The “days on market” statistic tells you about the real estate activity. The days on market (DOM) indicates the length of time a specific house is on the market before it sells. It will vary from town to town, neighborhood to neighborhood and from one price point to another. Knowing the DOM can help you pick your strategy for pricing a house you're selling, or how quickly and aggressively buyers should be when making an offer.
Researching Days on Market
Manipulating this number might have worked in the past but not any longer with sites like Zillow and Trulia. Here's an example from Zillow, showing one of the houses I looked at in July of 2014. The price you offer for a house on the market more than a year, is going to be lower than the price you would offer for a house on the market for less than a month.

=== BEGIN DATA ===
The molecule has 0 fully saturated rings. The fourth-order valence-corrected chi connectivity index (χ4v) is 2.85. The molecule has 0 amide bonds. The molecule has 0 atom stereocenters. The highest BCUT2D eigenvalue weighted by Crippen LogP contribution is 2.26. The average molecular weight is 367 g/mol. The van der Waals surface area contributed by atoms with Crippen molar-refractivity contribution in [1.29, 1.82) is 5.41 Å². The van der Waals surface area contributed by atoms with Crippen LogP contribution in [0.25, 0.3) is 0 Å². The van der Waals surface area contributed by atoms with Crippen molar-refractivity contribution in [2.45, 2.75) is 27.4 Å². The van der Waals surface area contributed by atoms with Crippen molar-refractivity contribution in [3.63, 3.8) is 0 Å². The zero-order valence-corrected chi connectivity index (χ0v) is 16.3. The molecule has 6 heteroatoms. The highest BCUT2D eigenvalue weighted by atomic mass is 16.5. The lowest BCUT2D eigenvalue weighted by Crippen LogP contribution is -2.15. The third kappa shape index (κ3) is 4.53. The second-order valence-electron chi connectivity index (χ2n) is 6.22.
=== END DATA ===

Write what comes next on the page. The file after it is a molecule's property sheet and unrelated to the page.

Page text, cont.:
So on July 2, 2014 … the house above had 365 days on market (DOM). But there are similar terms that can get confusing like the “average days on market” or ADOM.
- Average Days on Market (ADOM) – is confusing because you can look at the average DOM of homes sold in 3, 6 or 12 months and find their average, but what does it mean?
- Absorption Rate – is a better indicator of market conditions, looking at supply and demand. It's calculated by dividing the current number of active listings by the average sales per month for the prior 12 months. The industry says 6.5 months of inventory indicates a balanced market.
- Buyer's Market – exists when there is excess inventory on the market, or more than 6.5 months of houses available for sale. This gives buyer's more negotiating leverage because seller's have more competition for too few buyers.
- Seller's Market – occurs when there are fewer than 6.5 months of inventory listed. When the absorption rate gets low, buyers will find themselves in bidding wars with people offering more than the asking price.
To learn a bit more about how DOM information can be misleading, here's an article from Just Real Estate Talk.